Saudi Arabia is actively encouraging foreign investment across most industries and tourism is no exception.
The tourism industry is likely to develop and grow as the government is keen to attract both domestic and foreign tourists. Encouraging tourism from outside the Kingdom of Saudi Arabia is a relatively, new concept as tourist visas have only been available since 2013. However a number of initiatives are now in place to boost tourism, the main initiative being a new tourism law.
There has, for some time, been a need for regulation within the industry and change has been eagerly anticipated. The new Tourism Regulation promulgated by Royal Decree No. 2 dated 09/01/1436H corresponding to 25 October 2014 (“Regulation”), together with its Implementing Regulations (collectively known as the “Tourism Law”) comes into force in May this year. It replaces the Hotel Regulation issued by Royal Decree M/27 dated 11/04/1395H corresponding to 23 April 1975.
The Tourism Law seeks to regulate the entire industry within KSA and is applicable to dealings with both domestic and foreign tourists. Furthermore, it serves as an anchor and interaction between the different sectors within the industry. It also seeks to regulate the relationship between service providers and consumers. This will enable a conducive atmosphere for development in order for tourism to thrive within the Kingdom providing investment opportunities for Saudis and foreigners alike.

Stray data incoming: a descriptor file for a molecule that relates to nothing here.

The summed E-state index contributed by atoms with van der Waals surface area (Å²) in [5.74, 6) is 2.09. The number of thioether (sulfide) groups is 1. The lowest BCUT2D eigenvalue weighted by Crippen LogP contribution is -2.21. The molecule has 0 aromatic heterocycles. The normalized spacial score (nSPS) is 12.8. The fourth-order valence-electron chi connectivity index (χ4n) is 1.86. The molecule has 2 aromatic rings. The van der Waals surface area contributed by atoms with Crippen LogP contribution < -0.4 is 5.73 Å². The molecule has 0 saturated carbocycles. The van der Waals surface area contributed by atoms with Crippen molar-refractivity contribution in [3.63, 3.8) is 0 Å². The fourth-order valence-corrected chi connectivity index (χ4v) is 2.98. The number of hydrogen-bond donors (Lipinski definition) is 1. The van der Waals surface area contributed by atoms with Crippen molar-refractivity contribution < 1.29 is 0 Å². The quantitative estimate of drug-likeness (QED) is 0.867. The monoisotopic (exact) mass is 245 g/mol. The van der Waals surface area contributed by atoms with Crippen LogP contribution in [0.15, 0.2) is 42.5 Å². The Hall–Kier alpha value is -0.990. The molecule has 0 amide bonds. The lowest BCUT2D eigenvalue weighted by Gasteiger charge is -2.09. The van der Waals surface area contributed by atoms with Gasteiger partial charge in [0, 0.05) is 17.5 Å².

The implementation of the Tourism Law confirms the support of the government to the industry, and development of tourism generally within the Kingdom is intended to become a key contributor to the economy, according to His Royal Highness Prince Sultan bin Salman bin Abdul Aziz, President (“President”) of the Saudi Commission for Tourism and National Heritage (“Commission”). The President further considers that the Tourism Law will create jobs and will address an increased demand for domestic tourism. It is understood that in formulating the new Tourism Law, the Kingdom has drawn on the experience of many other countries with an already well-established tourism infrastructure.
The Regulation deals with specific sectors and is implemented by seven Implementing Regulations, as follows:
All activities that fall within the tourism industry are now regulated. Anyone wishing to carry out business activities within the industry must be appropriately licensed by the Commission and hold all relevant approvals. With the exception of tourist guides (which are limited to Saudi Nationals), any GCC or foreign entity or person can carry out a tourism activity. This is a significant change, as previously, tourism business activities were mostly limited to Saudi nationals or Saudi-owned entities. As long as an applicant meets the criteria set out in the Implementing Regulations and has not had a previous licence revoked within the last five years, a licence is available. Licences are valid for three years, are personal to the applicant and cannot be assigned or transferred.